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Telescope and Paintbrush in Pisa

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13/05/2009

By | From the Collections

Galileo Galilei. Oil painting. Wellcome Library no. 45628i

The summer of 2009 sees a wave of celebrations to mark the fourth centenary of Galileo’s first use of the telescope to observe celestial phenomena. In his birthplace Pisa, the exhibition Telescope and Paintbrush: New art and new knowledge in the age of Galileo opened at the Palazzo Blu on 9 May. The exhibition shows how the new discoveries arising from the telescope were adopted as themes by the painters, writers and musicians of his time; how Galileo himself was portrayed; the relationships between Galileo and collectors and connoisseurs; Galileo’s association with the Florentine painter Ludovico Cardi, called il Cigoli; and the European impact of Galileo’s Sidereus nuncius. The exhibition rescues from obscurity many little-known works, and includes a reconstruction of Galileo’s own collection of paintings at the time of his death.

One of the loans from the Wellcome Library is the portrait traditionally identified as a painting of Galileo’s daughter Virginia (1600-1634) known under her religious name as Sister Maria Celeste: she was a nun of the order of the Poor Clares, and the comfort of Galileo’s old age. This could be one of the Wellcome Library’s most reproduced works, as it appears on the front cover of Dava Sobel’s international best-seller Galileo’s daughter (1999).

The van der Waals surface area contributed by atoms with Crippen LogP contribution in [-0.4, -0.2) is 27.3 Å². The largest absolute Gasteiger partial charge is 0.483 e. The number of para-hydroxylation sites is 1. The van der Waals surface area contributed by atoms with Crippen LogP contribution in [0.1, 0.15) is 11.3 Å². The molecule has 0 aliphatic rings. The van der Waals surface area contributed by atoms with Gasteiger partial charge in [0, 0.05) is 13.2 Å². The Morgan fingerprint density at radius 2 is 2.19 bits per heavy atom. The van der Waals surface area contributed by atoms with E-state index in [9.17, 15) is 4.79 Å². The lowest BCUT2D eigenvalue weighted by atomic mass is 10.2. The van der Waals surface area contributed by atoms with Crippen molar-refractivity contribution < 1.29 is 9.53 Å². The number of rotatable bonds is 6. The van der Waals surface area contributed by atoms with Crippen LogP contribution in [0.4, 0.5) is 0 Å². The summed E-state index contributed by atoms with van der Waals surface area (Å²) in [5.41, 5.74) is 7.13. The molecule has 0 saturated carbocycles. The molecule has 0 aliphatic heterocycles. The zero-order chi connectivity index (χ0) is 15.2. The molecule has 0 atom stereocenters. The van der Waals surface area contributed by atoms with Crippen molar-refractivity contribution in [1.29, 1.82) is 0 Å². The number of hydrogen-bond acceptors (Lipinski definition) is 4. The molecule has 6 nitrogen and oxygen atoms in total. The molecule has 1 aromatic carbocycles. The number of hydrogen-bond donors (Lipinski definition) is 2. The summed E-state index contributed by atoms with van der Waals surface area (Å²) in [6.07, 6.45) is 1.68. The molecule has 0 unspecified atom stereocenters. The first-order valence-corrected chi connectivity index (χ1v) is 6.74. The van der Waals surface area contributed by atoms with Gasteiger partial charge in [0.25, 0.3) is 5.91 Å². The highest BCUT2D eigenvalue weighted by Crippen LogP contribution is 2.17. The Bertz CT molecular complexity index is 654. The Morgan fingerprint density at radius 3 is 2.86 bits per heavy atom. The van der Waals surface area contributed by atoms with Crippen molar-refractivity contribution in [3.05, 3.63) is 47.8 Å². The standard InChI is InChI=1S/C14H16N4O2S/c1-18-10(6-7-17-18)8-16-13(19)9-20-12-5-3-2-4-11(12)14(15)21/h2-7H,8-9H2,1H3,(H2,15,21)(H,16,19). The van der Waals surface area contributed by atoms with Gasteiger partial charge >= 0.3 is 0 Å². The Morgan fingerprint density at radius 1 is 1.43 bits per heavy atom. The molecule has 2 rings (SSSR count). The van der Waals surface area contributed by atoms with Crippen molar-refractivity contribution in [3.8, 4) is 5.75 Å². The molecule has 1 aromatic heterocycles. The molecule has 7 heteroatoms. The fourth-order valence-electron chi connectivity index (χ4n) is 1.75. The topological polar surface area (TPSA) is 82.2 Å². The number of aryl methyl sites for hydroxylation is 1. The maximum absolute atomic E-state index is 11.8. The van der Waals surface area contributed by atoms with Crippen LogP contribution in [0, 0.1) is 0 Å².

Above: the portrait of “Galileo’s daughter”, Wellcome Library no. 45565i.

Right: Dava Sobel with the portrait. Note that since Dava Sobel’s visit, the old frame has been cleaned of the later overpaint which obscured the indented running pattern.

Visitors to Pisa will also see from the Wellcome Library this painting (below) of a philosopher with a celestial globe, one of several seventeenth-century Italian paintings of astronomical subjects inspired by Galileo’s growing fame.

Wellcome Library no. 45633i

The painting, like some of the other Galileana in the Wellcome Library, was bought by Henry S. Wellcome from the private museum of Galileo personalia assembled by Count Paolo Galletti at the Torre del Gallo, near Florence, and is in a frame with a pattern found on several paintings with the same provenance.

The exhibition Il Cannocchiale e il pennello: Nuova scienza e nuova arte nell’età di Galileo is at Palazzo Blu, Lungarno Gambacorti 9, Pisa, from 9 May 2009 to 19 July 2009, open Tuesday-Sunday 10.00-20.00. Website: http://www.palazzoblu.it/

Palazzo Blu is the former Palazzo Giuli, taken over by the Fondazione Cassa di Risparmio di Pisa as its own headquarters and as a cultural centre. For related events in Pisa see http://www.galileoapisa.it/sito

Author: William Schupbach

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